It has been remarkable to observe how many people outside of the city have benefited from the lessons that we offer urban leaders through the Redeemer City to City project. The main reason, I believe, is that late modern culture presents non-urban communities with many of the same challenges. These are the issues to which Center Church is addressed. If you live in a small college town in the middle of Iowa, for instance, you probably face many of the same opportunities for gospel witness that we encounter here in New York.
IfThe Village Voiceoffered you a feature article in which to articulate Redeemer's vision for serving the Big Apple, what would be the gist of your message?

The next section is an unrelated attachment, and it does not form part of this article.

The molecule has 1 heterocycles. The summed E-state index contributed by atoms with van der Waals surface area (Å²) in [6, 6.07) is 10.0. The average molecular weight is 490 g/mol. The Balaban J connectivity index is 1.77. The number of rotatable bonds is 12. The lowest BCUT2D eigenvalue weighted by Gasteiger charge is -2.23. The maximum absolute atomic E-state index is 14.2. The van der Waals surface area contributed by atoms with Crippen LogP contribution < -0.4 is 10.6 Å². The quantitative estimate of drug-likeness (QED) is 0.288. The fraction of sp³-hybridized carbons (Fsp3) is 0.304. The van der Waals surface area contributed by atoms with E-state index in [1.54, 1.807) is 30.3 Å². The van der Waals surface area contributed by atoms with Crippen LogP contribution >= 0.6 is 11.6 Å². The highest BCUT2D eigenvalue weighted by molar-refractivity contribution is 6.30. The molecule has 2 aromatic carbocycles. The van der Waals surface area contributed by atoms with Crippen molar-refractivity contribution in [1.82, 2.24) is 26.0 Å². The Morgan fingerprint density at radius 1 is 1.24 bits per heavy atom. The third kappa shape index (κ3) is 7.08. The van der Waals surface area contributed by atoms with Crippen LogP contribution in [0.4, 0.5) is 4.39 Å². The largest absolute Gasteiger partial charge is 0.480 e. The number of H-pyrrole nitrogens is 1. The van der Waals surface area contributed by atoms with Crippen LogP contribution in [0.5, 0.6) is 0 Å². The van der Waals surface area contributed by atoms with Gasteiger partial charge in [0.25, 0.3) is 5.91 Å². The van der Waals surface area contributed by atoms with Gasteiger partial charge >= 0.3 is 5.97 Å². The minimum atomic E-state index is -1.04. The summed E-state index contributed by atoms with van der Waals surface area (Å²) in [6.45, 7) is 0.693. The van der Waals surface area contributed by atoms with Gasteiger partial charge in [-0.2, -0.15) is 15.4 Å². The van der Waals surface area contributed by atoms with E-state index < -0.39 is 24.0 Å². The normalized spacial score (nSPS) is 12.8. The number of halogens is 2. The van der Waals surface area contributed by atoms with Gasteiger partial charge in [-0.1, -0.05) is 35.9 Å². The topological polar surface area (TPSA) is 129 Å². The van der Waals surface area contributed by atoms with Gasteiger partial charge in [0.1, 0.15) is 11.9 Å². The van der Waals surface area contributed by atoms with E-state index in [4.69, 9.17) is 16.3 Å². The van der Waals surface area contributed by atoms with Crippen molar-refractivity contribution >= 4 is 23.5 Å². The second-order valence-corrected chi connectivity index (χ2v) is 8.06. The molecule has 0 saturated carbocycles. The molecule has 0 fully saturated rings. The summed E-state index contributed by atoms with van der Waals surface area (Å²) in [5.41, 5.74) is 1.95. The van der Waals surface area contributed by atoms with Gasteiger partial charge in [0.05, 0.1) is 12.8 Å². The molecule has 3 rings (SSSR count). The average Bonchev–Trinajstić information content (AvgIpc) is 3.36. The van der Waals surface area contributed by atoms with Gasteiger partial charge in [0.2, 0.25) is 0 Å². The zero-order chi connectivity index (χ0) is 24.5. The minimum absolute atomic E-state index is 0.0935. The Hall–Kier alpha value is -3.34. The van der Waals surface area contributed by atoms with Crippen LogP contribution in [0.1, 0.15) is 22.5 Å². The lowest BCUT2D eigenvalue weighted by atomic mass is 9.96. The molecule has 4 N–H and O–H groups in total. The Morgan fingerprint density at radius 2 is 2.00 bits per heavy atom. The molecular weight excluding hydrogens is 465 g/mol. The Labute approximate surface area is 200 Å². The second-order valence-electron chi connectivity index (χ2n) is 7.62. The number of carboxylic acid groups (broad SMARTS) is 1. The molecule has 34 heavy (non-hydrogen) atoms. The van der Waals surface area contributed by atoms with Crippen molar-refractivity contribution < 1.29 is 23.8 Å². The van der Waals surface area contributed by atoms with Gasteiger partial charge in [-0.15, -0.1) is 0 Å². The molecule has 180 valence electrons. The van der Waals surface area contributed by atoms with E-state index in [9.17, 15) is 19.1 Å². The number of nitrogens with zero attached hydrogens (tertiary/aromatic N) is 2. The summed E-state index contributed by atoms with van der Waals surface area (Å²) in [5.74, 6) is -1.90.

I would expect the Voice to be hostile to the notion that evangelical Christians would have a significant presence (to say nothing of a prophetic voice) in the city. Unfortunately, we're not viewed as part of the beautiful mosaic that is New York. In such a newspaper, I would lead with three things: First, that Christ changes the way we use wealth and power. Our understanding of work must reflect what Robert Bellah (from his book, Habits of the Heart) describes as a contribution to the common good. Along this line, I'd express a desire to populate the city with people who embody this vision. I'd want to see an explosion of philanthropy, in which we don't spend money on ourselves, but instead cooperate with others who want to make the city a desirable place to live. Much like Wilberforce did in the early part of 19th-century England, we would pursue healing and redemption.